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The 12 Psychological Tricks You Can Use to Improve Your Productivity

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The 12 Psychological Tricks You Can Use to Improve Your Productivity

Do you want to increase your productivity in such a way that you get more done in less time and get more done with less work?

So often, when we think about productivity, we think about time management tricks, ways to work faster, and how to get motivated. It’s all about more, more, and more. Which works in the short run. Those temporal things help us work faster and get more done in the short run.

But in the long run, we can burn out. We do too much, too fast, and our bodies can’t keep up. Or our minds get overworked and that can take 6 months to 2 years or more to reverse.

So what if we were to use another route to get the same – or better – productivity, rather than using these tricks and faster, faster, faster techniques?

I believe the answer lies in our underlying core motivation, our internal desire and drive, and the real-world implementation of the most important things. And one way to achieve these internal states of mind that lead to real productivity without the drawbacks of working faster is to influence our own psychological state.

So today I’ll share with you 12 psychological tricks that can help you influence your own psychological state in such a way that you reframe your mindset to create a mental environment that safely results in increased productivity.

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1. Recognize that most of what you do doesn’t matter.

If you take a look at what you have done in the last 40 hours of work, you’ll likely see that about 30 of those hours were spent on things that were either unplanned, unnecessary, or even downright unproductive. And it’s not just the last 40 hours of your work-life, it’s a week-in week-out problem.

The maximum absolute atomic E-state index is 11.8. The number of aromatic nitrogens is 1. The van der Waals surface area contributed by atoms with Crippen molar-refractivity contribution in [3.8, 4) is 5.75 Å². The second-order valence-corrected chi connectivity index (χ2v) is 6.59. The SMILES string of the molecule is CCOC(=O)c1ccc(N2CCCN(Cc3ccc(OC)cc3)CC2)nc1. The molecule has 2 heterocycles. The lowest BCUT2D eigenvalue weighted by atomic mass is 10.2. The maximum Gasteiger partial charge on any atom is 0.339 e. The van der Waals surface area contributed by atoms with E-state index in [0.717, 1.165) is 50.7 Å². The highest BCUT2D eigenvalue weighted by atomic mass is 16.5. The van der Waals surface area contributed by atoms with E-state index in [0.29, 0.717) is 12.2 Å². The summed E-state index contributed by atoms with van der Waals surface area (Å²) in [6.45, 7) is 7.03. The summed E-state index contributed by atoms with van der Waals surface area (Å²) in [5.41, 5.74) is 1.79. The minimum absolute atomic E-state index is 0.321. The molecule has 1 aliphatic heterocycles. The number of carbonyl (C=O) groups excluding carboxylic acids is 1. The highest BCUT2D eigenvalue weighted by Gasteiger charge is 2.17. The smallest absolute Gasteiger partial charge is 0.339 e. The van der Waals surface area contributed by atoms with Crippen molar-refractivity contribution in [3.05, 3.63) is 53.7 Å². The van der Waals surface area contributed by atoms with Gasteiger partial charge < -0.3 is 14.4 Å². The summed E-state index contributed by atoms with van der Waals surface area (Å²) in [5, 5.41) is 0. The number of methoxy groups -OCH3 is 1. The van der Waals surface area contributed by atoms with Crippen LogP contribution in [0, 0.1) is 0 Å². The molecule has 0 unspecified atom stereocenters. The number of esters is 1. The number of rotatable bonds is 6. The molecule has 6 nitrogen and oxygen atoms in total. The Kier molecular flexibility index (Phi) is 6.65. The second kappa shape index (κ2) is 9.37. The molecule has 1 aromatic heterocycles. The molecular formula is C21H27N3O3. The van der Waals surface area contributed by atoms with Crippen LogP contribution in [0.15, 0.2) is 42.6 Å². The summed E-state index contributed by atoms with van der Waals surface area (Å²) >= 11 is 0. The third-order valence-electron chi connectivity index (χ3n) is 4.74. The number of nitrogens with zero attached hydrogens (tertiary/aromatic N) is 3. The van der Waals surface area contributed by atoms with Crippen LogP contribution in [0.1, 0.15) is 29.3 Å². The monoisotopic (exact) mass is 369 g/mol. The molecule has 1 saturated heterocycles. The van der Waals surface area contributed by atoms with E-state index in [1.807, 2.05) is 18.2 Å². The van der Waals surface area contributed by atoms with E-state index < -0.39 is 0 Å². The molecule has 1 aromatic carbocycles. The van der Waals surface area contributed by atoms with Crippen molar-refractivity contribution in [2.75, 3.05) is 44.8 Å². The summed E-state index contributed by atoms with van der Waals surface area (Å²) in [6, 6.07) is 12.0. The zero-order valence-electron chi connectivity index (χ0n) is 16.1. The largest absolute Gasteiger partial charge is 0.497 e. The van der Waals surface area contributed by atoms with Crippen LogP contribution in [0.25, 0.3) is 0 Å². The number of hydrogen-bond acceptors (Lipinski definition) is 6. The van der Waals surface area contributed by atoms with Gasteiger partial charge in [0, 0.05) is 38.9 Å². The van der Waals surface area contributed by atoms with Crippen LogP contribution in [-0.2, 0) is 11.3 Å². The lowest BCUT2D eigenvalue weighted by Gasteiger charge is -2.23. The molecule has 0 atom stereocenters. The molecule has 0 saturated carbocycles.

If you don’t believe that that is the case with you personally, take the time to do a 15-minute interval diary for the next 40 hours of work. Write down what you work on for each 15 minute period. Tally up all the periods at the end of the 40 hours. You will likely be amazed at the unproductive tasks in which you are engaging, even if you believe you are 80%+ productive right now.

You will likely see that becoming more productive might not be so much a matter of adding something to your day, but instead first eliminating everything that doesn’t belong in your day. Once that happens, and you have pared a 40 hour week down to 10 hours, then it makes it easy to add a little more in. For example, adding 10 hours of truly productive work to your schedule after paring your 40 hour week down to 10 hours, means you get two times as much done in half the time, with half the stress, and with a reduced risk of burnout and other negative effects of trying to do more and more and more.

2. Do what you know you need to do as soon as possible